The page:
Dell Technologies got slapped with a lawsuit by activist investor Carl Icahn Thursday (Nov. 1) over what the investor contends is a lack of proper disclosure of financial information on the part of Dell.
According to a report in Reuters, citing the lawsuit, Icahn argues Dell didn’t disclose financial information pertaining to its plan to go public by buying back its tracking stock. Icahn, who owns 9.3 percent of Dell, said the proposed deal is a “conflicted transaction that benefits the controlling stockholders, at the expense of the DVMT stockholders.”
Back in July, Dell announced it would pay $21.7 billion in cash and stock to repurchase shares tied to its stake in VMWare, enabling it to become a publicly traded company again without launching an initial public offering (IPO). Icahn and other hedge funds are against the plan, arguing it undervalues the tracking stock by a massive amount, noted the report.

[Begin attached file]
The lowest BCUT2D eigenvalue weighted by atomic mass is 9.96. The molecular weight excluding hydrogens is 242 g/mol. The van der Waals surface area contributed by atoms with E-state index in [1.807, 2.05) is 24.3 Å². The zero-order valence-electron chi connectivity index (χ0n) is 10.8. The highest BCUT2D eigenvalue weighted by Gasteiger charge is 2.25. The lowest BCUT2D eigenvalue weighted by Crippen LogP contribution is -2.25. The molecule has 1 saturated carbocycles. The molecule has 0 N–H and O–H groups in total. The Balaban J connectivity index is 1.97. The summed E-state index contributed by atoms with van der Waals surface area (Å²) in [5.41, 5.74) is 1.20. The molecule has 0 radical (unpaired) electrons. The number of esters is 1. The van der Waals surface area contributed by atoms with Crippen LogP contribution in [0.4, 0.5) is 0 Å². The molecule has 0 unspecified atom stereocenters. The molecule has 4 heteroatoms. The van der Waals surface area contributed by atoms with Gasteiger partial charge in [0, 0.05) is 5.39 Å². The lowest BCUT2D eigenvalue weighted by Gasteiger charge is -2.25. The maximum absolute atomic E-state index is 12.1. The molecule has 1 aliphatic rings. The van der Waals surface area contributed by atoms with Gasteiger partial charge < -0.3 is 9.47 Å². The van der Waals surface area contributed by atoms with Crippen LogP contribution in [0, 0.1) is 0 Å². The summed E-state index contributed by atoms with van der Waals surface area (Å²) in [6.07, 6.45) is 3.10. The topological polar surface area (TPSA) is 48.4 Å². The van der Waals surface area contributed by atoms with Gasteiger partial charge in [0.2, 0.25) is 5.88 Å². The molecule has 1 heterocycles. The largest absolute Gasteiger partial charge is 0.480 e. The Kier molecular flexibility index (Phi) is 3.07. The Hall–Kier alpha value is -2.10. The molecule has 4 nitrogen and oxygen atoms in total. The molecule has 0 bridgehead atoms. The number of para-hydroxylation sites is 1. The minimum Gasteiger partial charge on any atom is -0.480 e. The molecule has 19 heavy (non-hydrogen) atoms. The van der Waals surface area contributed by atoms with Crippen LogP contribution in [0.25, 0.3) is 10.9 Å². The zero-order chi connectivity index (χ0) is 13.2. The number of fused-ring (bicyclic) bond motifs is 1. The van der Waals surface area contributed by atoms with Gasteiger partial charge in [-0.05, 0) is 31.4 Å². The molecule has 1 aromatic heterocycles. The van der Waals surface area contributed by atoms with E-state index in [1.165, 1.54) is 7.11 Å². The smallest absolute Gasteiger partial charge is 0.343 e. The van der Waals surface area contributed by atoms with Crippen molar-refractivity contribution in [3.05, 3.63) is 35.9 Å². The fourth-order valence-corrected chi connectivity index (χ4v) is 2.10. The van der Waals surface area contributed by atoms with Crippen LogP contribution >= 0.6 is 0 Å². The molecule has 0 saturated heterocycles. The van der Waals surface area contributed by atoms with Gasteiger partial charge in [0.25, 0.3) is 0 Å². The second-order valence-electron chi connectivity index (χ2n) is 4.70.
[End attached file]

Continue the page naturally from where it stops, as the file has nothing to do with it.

“We believe this is a threat blatantly deployed in an attempt to coerce DVMT stockholders to vote in favor of the merger, or else risk the unknown consequences of the forced IPO conversion,” Icahn said on Thursday (Nov. 1), according to Reuters. In October, he said he planned on voting against the plan and that he would look to get other shareholders to do the same thing.
This wouldn’t be the first time in 2018 that Icahn has lodged a lawsuit against a company. Earlier this year, he sued AmTrust Financial Services over the company’s plans to go private. Icahn, with the backing of investor Darwin Deason, called on Xerox shareholders earlier in 2018 to oppose a sale of the copying icon to Fujifilm Holdings of Japan. Icahn has also had issues with Dell in the past, contending Michael Dell, founder of Dell and Silver Lake, undervalued the company when it went private a few years back. Dell declined to comment to Reuters on the lawsuit.